Focus Area

Resilient Communities

Increasing threats from rain-induced flooding, coastal land loss, storms, sea level rise, climate change, and subsidence challenge communities, and the economic infrastructure that sustains them, around the world.

Communities, industries, and governments face difficult decisions about how to use limited resources to address these challenges for a more stable and resilient future.

“Resilience” means more than just making sure a community is able to recover quickly from a natural disaster. Resilience also includes finding ways to minimize damage from these disasters, to ensure that emergency services can remain online, and that the cumulative impact of multiple disasters can be mitigated. Finding comprehensive, and realistic, ways to address these challenges takes a holistic and integrated approach combining community input with cutting-edge science.

The Water Institute has a track record of integrated analysis of water issues directly related to watershed management from the post-2016 flood work along the Amite River to our supporting science for the 2017 Louisiana Coastal Master Plan. Institute staff works with stakeholders and government agencies at multiple levels to understand needs, collects data, and develop tools tailored to the demands of both society and the environment. This information, including social and economic considerations, feeds into our work in watershed, landscape, and ecosystem modeling which in turn provides the support decision makers need for the planning, design, and operation of potential solutions.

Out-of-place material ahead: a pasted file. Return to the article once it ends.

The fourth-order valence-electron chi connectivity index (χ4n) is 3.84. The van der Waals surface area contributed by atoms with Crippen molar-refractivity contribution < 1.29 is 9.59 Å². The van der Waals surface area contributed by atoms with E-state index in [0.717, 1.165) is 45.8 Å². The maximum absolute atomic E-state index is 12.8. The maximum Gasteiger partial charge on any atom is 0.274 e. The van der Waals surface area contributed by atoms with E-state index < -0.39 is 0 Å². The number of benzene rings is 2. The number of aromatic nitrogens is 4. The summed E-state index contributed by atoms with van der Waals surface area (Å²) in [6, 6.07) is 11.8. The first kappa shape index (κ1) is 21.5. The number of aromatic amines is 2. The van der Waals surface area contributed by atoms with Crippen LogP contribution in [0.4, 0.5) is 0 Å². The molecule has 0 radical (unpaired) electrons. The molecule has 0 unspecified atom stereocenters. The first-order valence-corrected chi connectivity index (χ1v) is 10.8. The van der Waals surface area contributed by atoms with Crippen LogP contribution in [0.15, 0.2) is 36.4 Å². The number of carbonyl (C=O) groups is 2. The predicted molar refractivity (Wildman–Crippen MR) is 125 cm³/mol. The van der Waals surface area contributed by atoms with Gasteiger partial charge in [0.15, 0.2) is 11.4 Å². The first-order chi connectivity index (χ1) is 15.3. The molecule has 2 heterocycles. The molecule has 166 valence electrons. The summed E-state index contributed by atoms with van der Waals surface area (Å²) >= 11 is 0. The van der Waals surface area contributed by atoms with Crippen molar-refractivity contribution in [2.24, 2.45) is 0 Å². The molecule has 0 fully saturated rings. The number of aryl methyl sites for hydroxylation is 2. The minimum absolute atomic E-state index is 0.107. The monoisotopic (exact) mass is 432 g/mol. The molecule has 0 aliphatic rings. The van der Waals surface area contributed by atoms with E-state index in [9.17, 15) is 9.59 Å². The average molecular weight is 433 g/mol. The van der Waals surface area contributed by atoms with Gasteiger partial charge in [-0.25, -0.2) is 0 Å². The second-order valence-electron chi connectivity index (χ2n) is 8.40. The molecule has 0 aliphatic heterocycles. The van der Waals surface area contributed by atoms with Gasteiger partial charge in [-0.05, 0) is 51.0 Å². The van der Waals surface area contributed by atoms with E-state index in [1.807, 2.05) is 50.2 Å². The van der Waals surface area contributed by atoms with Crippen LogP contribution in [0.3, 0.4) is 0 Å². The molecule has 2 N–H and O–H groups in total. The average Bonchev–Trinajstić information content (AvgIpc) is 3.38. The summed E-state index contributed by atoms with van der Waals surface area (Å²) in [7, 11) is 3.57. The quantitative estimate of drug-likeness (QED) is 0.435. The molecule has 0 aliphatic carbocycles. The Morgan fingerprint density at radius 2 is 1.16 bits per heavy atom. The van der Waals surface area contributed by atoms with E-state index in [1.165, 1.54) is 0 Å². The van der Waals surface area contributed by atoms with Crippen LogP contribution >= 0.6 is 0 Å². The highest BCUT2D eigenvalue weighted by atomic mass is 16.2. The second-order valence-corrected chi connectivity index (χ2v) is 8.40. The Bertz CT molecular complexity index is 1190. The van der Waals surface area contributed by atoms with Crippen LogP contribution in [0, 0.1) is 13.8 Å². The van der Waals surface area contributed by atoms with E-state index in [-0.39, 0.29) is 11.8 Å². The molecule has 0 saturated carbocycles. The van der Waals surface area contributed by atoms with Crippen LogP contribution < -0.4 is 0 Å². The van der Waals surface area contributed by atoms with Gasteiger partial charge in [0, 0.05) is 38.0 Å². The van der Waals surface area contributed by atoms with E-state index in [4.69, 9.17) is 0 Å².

Our skills in this area include field deployment of fixed sensors, surveying, integrated data collection experiments across environments from source to sink, statistical analysis, GIS analysis, real-time forecasting systems, and predictive and hindcasting numerical modeling that includes hydrology, hydraulics, groundwater, water quality and ecology.

Key Projects

Identifying the vulnerability of critical infrastructure

When storm surge and extreme rainfall events innundate an area of coastal Louisiana, it’s not just homes and businesses ...

A Louisiana Coastal Atlas: Resources, Economies, and Demographics

Although tropical storms loom large in Louisiana’s history and in dictating population shifts over time, it really only ...

Identifying how communities respond to disasters

Although there has been good work (see the Louisiana Coastal Atlas) on defining when and where Louisiana’s residents hav...